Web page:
Premium camping Albania? In the north of the country, hidden among the Albanian Alps, there is Theth, one of the most beautiful natural areas of Albania. Theth is the perfect place for hikers and nature lovers because it is located in a dramatic mountainous scenery surrounded by nature and offers a lot of activities to do. The largest town on the southern coast of Albania is Vlora, a city with important historic sites, such as Kanina castle, Zvernec island, and Orikum, but it is mostly known as the town where Albania declared its independence over 100 years ago. From the port of Vlora, every day with the help of Teuta Boat Tours it is possible to reach the fabulous Karaburun Peninsula (and the near Sazan Island).
In the south-west of Albania is the popular coastal resort of Vlore, which has long been best known for its olive production – it is believed to house some 280,000 olive trees. Vlore has many important historic sights, but perhaps the most famous of them is the Albanian Independence Proclamation Building, which is where Albania declared independence a little over 100 years ago. Today, there is a monument dedicated to this defining moment in Albania’s history. The area of Cold Water in Vlore is popular with younger tourists due to its choice of hip bars and restaurants.
Once the capital of Albania, Durres is located not far from Tirana on the country’s coastline. It is a very popular destination, which means that it can get a bit crowded during the summer. With one of the largest ports in the Adriatic, the city is a bit stuffy and over-developed, although there is a nice stretch of beach for visitors and locals alike to enjoy. Along the seafront, there are lots of restaurants selling delicious fresh seafood. Fought over for millennia by the Bulgarians, Greeks, Venetians, and Ottomans, among others, its wealth of historic sites entices just as many people as its beaches. The spectacular Roman amphitheater and fantastic archaeological museum are the undoubted highlights. Read extra information on winery tour in Albania.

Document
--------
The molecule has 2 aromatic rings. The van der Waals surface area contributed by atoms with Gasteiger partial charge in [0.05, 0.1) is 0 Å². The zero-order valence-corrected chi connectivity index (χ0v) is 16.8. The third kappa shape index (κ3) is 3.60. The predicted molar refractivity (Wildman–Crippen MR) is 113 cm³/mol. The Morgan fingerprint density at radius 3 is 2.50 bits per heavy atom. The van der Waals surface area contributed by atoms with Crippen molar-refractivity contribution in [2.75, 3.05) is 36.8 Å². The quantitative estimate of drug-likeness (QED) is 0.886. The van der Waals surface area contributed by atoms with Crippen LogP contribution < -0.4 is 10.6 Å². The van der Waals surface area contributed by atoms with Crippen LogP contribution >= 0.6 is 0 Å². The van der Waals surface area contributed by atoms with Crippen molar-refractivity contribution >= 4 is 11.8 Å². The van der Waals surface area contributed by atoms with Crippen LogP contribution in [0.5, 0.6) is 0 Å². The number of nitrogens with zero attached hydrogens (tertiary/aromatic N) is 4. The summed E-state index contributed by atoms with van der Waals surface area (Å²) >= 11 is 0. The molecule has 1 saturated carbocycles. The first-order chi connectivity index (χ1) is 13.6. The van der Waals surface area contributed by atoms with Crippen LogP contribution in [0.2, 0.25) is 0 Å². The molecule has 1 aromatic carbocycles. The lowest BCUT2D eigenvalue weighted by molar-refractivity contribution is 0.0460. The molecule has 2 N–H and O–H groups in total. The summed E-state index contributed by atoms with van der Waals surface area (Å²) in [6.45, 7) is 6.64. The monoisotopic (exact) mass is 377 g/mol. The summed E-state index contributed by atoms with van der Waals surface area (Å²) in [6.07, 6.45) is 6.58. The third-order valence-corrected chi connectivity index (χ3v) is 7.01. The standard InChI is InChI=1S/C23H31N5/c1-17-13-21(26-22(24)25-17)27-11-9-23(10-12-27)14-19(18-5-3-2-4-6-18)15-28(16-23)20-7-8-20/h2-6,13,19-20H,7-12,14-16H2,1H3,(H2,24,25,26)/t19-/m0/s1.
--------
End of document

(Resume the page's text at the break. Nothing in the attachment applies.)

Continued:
First, though, let’s start with some historical background. Knowing the history and origins of a destination always helps you put things into context when you see, do, or visit them. Saranda’s recorded history goes back to Ancient Epirus, which was a Greek state between roughly the 4th and 2nd centuries B.C. In antiquity, the town was known as Onchesmus (or Onchesmos). It was an important port town in the time of Cicero. Later, it fell under the control of the Byzantine and subsequently the Ottoman Empire. It was later occupied by Italy and Greece as well. This millennia-long history and many different foreign influences have left their marks on the Saranda of today. Numerous fascinating archaeological sites dot the area, while Saranda still has a significant Greek population. In fact, it’s one of the two Greek minority centers in Albania.
Berat is in the middle of Albania and it is believed to be one of the country’s oldest towns. Berat is often known by its nickname – the City of a Thousand Windows – due to its mix of Ottoman and Albanian architecture. Berat’s main tourist site is the 140th century castle, Kalaja, which is still home to hundreds of people. Formerly among the most important Albanian cities of the Ottoman Empire, Berat was added to the list of Unesco World Heritage sites in 2008. The Church of St. Mary of Blachernae is a must-see sight for anyone visiting Berat, as is the Mangalem Quarter. Find extra info on here.